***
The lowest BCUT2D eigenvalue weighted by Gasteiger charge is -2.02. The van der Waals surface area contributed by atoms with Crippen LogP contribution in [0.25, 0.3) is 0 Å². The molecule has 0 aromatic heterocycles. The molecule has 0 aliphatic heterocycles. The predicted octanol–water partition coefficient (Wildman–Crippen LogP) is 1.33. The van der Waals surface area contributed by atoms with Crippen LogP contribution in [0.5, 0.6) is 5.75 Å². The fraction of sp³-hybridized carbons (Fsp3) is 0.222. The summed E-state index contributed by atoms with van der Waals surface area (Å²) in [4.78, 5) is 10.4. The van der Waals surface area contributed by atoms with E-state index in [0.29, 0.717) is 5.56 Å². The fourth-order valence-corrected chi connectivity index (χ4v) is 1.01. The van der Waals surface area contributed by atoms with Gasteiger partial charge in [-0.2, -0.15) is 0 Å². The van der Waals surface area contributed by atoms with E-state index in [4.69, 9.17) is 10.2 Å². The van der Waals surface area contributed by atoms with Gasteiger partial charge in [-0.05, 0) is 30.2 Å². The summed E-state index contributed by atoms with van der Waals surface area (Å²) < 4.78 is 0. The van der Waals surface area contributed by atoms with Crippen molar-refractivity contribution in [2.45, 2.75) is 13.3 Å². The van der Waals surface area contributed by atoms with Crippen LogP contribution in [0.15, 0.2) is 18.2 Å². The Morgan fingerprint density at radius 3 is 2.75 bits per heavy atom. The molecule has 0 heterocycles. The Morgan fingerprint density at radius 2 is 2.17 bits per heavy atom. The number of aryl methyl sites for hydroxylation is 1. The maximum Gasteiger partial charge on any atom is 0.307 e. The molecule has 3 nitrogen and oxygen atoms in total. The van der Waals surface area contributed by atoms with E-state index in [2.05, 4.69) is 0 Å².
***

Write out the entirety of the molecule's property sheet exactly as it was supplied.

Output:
The lowest BCUT2D eigenvalue weighted by Gasteiger charge is -2.02. The van der Waals surface area contributed by atoms with Crippen LogP contribution in [0.25, 0.3) is 0 Å². The molecule has 0 aromatic heterocycles. The molecule has 0 aliphatic heterocycles. The predicted octanol–water partition coefficient (Wildman–Crippen LogP) is 1.33. The van der Waals surface area contributed by atoms with Crippen LogP contribution in [0.5, 0.6) is 5.75 Å². The fraction of sp³-hybridized carbons (Fsp3) is 0.222. The summed E-state index contributed by atoms with van der Waals surface area (Å²) in [4.78, 5) is 10.4. The van der Waals surface area contributed by atoms with E-state index in [0.29, 0.717) is 5.56 Å². The fourth-order valence-corrected chi connectivity index (χ4v) is 1.01. The van der Waals surface area contributed by atoms with Gasteiger partial charge in [-0.2, -0.15) is 0 Å². The van der Waals surface area contributed by atoms with E-state index in [4.69, 9.17) is 10.2 Å². The van der Waals surface area contributed by atoms with Gasteiger partial charge in [-0.05, 0) is 30.2 Å². The summed E-state index contributed by atoms with van der Waals surface area (Å²) < 4.78 is 0. The van der Waals surface area contributed by atoms with Crippen molar-refractivity contribution in [2.45, 2.75) is 13.3 Å². The van der Waals surface area contributed by atoms with Crippen LogP contribution in [0.15, 0.2) is 18.2 Å². The Morgan fingerprint density at radius 3 is 2.75 bits per heavy atom. The molecule has 0 heterocycles. The Morgan fingerprint density at radius 2 is 2.17 bits per heavy atom. The number of aryl methyl sites for hydroxylation is 1. The maximum Gasteiger partial charge on any atom is 0.307 e. The molecule has 3 nitrogen and oxygen atoms in total. The van der Waals surface area contributed by atoms with E-state index in [2.05, 4.69) is 0 Å².